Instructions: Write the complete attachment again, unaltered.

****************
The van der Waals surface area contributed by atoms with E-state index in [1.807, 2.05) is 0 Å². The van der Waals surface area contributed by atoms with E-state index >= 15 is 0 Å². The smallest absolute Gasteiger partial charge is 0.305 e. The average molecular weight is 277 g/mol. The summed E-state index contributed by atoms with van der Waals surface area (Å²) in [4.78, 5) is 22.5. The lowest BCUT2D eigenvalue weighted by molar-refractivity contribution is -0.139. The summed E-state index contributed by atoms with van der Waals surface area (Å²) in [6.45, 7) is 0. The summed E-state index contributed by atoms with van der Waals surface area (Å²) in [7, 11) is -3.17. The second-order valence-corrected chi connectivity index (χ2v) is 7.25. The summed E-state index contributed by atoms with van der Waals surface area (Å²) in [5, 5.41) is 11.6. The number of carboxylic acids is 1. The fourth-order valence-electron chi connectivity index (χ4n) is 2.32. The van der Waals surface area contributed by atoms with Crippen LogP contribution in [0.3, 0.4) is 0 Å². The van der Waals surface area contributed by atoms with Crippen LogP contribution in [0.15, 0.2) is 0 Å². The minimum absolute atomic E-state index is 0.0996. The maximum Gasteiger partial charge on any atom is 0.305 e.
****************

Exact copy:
The van der Waals surface area contributed by atoms with E-state index in [1.807, 2.05) is 0 Å². The van der Waals surface area contributed by atoms with E-state index >= 15 is 0 Å². The smallest absolute Gasteiger partial charge is 0.305 e. The average molecular weight is 277 g/mol. The summed E-state index contributed by atoms with van der Waals surface area (Å²) in [4.78, 5) is 22.5. The lowest BCUT2D eigenvalue weighted by molar-refractivity contribution is -0.139. The summed E-state index contributed by atoms with van der Waals surface area (Å²) in [6.45, 7) is 0. The summed E-state index contributed by atoms with van der Waals surface area (Å²) in [7, 11) is -3.17. The second-order valence-corrected chi connectivity index (χ2v) is 7.25. The summed E-state index contributed by atoms with van der Waals surface area (Å²) in [5, 5.41) is 11.6. The number of carboxylic acids is 1. The fourth-order valence-electron chi connectivity index (χ4n) is 2.32. The van der Waals surface area contributed by atoms with Crippen LogP contribution in [0.3, 0.4) is 0 Å². The van der Waals surface area contributed by atoms with Crippen LogP contribution in [0.15, 0.2) is 0 Å². The minimum absolute atomic E-state index is 0.0996. The maximum Gasteiger partial charge on any atom is 0.305 e.